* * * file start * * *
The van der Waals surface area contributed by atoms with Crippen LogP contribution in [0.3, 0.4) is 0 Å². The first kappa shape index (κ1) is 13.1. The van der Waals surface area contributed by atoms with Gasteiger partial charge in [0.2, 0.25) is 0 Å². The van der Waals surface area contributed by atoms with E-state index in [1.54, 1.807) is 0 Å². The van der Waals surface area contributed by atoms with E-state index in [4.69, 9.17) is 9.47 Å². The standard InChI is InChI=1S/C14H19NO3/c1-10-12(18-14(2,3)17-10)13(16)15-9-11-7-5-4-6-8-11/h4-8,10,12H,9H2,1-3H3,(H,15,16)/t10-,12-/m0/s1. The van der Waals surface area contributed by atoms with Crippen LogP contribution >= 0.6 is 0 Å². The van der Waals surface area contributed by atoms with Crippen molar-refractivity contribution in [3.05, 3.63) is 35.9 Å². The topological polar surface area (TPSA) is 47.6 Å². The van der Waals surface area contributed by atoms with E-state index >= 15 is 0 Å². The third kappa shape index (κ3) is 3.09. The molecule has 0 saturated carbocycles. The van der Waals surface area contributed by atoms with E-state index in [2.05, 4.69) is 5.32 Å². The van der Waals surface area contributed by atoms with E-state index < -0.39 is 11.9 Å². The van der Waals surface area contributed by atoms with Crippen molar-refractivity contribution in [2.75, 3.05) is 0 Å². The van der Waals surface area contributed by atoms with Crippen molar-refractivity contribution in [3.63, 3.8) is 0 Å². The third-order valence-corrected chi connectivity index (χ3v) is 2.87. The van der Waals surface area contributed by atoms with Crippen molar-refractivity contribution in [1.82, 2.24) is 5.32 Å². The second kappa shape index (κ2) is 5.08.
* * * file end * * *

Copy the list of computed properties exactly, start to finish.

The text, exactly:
The van der Waals surface area contributed by atoms with Crippen LogP contribution in [0.3, 0.4) is 0 Å². The first kappa shape index (κ1) is 13.1. The van der Waals surface area contributed by atoms with Gasteiger partial charge in [0.2, 0.25) is 0 Å². The van der Waals surface area contributed by atoms with E-state index in [1.54, 1.807) is 0 Å². The van der Waals surface area contributed by atoms with E-state index in [4.69, 9.17) is 9.47 Å². The standard InChI is InChI=1S/C14H19NO3/c1-10-12(18-14(2,3)17-10)13(16)15-9-11-7-5-4-6-8-11/h4-8,10,12H,9H2,1-3H3,(H,15,16)/t10-,12-/m0/s1. The van der Waals surface area contributed by atoms with Crippen LogP contribution >= 0.6 is 0 Å². The van der Waals surface area contributed by atoms with Crippen molar-refractivity contribution in [3.05, 3.63) is 35.9 Å². The topological polar surface area (TPSA) is 47.6 Å². The van der Waals surface area contributed by atoms with E-state index >= 15 is 0 Å². The third kappa shape index (κ3) is 3.09. The molecule has 0 saturated carbocycles. The van der Waals surface area contributed by atoms with E-state index in [2.05, 4.69) is 5.32 Å². The van der Waals surface area contributed by atoms with E-state index < -0.39 is 11.9 Å². The van der Waals surface area contributed by atoms with Crippen molar-refractivity contribution in [2.75, 3.05) is 0 Å². The van der Waals surface area contributed by atoms with Crippen molar-refractivity contribution in [3.63, 3.8) is 0 Å². The third-order valence-corrected chi connectivity index (χ3v) is 2.87. The van der Waals surface area contributed by atoms with Crippen molar-refractivity contribution in [1.82, 2.24) is 5.32 Å². The second kappa shape index (κ2) is 5.08.